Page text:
We have to be real here. In a perfect world, Mom would have nothing else to do but be a constant and ever-vigilant companion to her children. Dinner would be made by the wave of a magic wand. Clothes would be sorted, washed, dried and put away as though elves lived with you. Mom would never need a break. And all the absolute horrors of the world would cease to exist. Unfortunately, that’s not where we live; it never has been and it doesn’t look like we’ll be moving there any time in the near or even distant future. The truth is, there are clothes to be washed, meals to be made, houses to clean and mothers who need a half a second to decompress, recompose and just generally get their sanity in check.
Anyone who thinks that a single human being on this planet who attends to these chores is committing an act of selfishness can’t possibly live in the real world. How about the mother who has to put her baby in a safe place to attend to her older child who is potty training – is that selfish? I know a lot of moms, and not one of them enjoys cleaning up a potty accident. There are just times when you need a safe place to put your baby and a playpen is it. It’s portable, it’s made for baby, and it’s safe.
Emergencies aside, let’s discuss independent play. It is undeniably true that children need and deserve their parent’s full attention, but they also need time to experience things on their own. It has been noted by many well-respected pediatric physicians and psychologists that babies benefit greatly from unstructured independent learning, in which they are given a chance to explore on their own. Placing them in a playpen with their toys is by far a safer option than letting them have the run of the house. And just because your child is in the playpen does not automatically mean you get to walk away. Whether they’re in the playpen or on the floor, you should always be right there to watch them. However, you are less likely to have to jump up and catch the falling lamp when they find the cord, than if you just let them sit in their own safe environment.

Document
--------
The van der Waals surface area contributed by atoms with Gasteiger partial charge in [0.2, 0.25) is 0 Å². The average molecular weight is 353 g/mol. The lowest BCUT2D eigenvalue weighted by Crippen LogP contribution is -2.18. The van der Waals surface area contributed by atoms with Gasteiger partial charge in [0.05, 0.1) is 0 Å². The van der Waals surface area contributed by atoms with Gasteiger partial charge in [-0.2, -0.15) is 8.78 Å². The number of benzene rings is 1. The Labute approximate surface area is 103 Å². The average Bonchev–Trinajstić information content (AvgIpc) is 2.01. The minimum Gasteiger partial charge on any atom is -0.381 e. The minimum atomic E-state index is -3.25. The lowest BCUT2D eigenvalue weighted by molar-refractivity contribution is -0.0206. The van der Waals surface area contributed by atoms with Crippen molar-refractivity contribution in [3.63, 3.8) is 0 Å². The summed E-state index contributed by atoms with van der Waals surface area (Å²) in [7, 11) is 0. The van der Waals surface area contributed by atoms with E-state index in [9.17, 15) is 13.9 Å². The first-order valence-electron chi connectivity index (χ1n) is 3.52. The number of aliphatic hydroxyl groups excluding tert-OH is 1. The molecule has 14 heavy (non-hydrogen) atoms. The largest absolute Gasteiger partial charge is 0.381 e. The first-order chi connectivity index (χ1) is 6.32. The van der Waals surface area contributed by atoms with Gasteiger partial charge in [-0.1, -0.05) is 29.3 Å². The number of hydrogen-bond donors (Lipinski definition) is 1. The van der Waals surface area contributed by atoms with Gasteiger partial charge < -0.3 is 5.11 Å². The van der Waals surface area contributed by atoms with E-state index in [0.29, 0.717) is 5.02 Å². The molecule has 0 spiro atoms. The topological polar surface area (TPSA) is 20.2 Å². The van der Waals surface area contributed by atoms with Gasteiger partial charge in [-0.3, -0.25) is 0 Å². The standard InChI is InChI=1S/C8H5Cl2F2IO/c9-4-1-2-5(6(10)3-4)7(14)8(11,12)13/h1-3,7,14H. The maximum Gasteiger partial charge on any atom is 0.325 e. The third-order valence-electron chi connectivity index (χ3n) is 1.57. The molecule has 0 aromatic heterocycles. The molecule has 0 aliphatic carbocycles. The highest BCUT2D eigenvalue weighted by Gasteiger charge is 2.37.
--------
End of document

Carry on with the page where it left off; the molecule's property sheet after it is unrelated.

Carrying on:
It’s obvious that having a baby means making sacrifices, however, your sanity shouldn’t be one of them. You’ve got plenty of time to lose your mind when they’re teenagers, so you should hold on to as much of it as you can until then. A healthy mother is a better mother. After being told by a million well-meaning people to nap when the baby naps and stay away from chores when your baby is asleep – when exactly are you supposed to do it?! The playpen is not an invention of this century, they’ve had some sort of area to keep babies in since the beginning of time. Mothers for centuries got their chores done while their baby sat close by with their own toys to play with.
There are an endless number of suggestions on what to do with your baby while you are getting your chores done. These suggestions, however, neglect to take into account that all babies are different. While one baby would be happy to play at the bathroom door with whatever safe items you gave them as you cleaned the toilet, there are others that will be down the hall and pulling down the aquarium on top of their heads the second you pulled on the rubber gloves. Only one of my three children was content to stay by my feet or play in a kitchen cabinet as I got things done, while the other two were gone if I blinked. The ONLY safe place for them was a playpen for the 15 minutes it took to get something done.
The thing you have to understand about the playpen is, it should not be used for extended periods of time or as a babysitter for your child. It should be used as a safe place for independent play. It is also important to realize that even the best mother cannot possibly be completely engaged with their child 100% of the time. It’s not good for the mother and it’s actually not good for the baby. The playpen should not be used to such a degree that there is no reading time or playtime together. However, used as a momentary safe harbor for your baby, while you either unwind or get something done, is an absolute must.
Letting my babies have some time in their playpens made them better sleepers in that they had already gotten used to being put down. They were never left to cry in their playpens; it was always a happy retreat for both me and them. They had a better sense of self and have grown into brilliant independent thinkers who love to play with their friends, but also appreciate playing by themselves. I truly believe that NOT being constantly in their face and engaging them at every waking moment gave them the ability to learn how to be happy with themselves and not require other people to make them happy. Teaching independence in a loving way at an early age, will build the strong, happy adults of tomorrow.